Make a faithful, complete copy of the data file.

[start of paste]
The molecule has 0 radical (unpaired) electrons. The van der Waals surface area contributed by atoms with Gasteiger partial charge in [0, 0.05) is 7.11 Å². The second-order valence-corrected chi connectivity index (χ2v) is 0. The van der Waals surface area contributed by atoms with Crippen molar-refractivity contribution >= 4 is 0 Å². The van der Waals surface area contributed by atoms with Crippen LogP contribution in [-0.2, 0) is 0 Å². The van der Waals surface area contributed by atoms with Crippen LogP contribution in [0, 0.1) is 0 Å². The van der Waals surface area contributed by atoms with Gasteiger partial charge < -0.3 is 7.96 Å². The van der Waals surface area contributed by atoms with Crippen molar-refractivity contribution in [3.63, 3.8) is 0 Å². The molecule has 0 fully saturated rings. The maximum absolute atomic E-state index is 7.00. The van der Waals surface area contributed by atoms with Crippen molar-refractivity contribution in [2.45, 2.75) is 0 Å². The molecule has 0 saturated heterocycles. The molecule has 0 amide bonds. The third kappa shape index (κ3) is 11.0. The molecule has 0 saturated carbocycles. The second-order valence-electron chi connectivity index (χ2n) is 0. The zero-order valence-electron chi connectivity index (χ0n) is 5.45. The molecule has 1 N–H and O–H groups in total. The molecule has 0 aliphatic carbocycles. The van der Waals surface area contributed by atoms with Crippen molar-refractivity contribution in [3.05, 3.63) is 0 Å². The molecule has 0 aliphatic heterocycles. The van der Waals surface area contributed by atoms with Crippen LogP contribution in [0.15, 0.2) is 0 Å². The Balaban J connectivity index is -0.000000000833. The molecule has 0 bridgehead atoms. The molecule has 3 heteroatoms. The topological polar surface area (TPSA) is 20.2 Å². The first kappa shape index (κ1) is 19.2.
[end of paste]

The molecule has 0 radical (unpaired) electrons. The van der Waals surface area contributed by atoms with Gasteiger partial charge in [0, 0.05) is 7.11 Å². The second-order valence-corrected chi connectivity index (χ2v) is 0. The van der Waals surface area contributed by atoms with Crippen molar-refractivity contribution >= 4 is 0 Å². The van der Waals surface area contributed by atoms with Crippen LogP contribution in [-0.2, 0) is 0 Å². The van der Waals surface area contributed by atoms with Crippen LogP contribution in [0, 0.1) is 0 Å². The van der Waals surface area contributed by atoms with Gasteiger partial charge < -0.3 is 7.96 Å². The van der Waals surface area contributed by atoms with Crippen molar-refractivity contribution in [3.63, 3.8) is 0 Å². The molecule has 0 fully saturated rings. The maximum absolute atomic E-state index is 7.00. The van der Waals surface area contributed by atoms with Crippen molar-refractivity contribution in [2.45, 2.75) is 0 Å². The molecule has 0 saturated heterocycles. The molecule has 0 amide bonds. The third kappa shape index (κ3) is 11.0. The molecule has 0 saturated carbocycles. The second-order valence-electron chi connectivity index (χ2n) is 0. The zero-order valence-electron chi connectivity index (χ0n) is 5.45. The molecule has 1 N–H and O–H groups in total. The molecule has 0 aliphatic carbocycles. The van der Waals surface area contributed by atoms with Crippen molar-refractivity contribution in [3.05, 3.63) is 0 Å². The molecule has 0 aliphatic heterocycles. The van der Waals surface area contributed by atoms with Crippen LogP contribution in [0.15, 0.2) is 0 Å². The Balaban J connectivity index is -0.000000000833. The molecule has 0 bridgehead atoms. The molecule has 3 heteroatoms. The topological polar surface area (TPSA) is 20.2 Å². The first kappa shape index (κ1) is 19.2.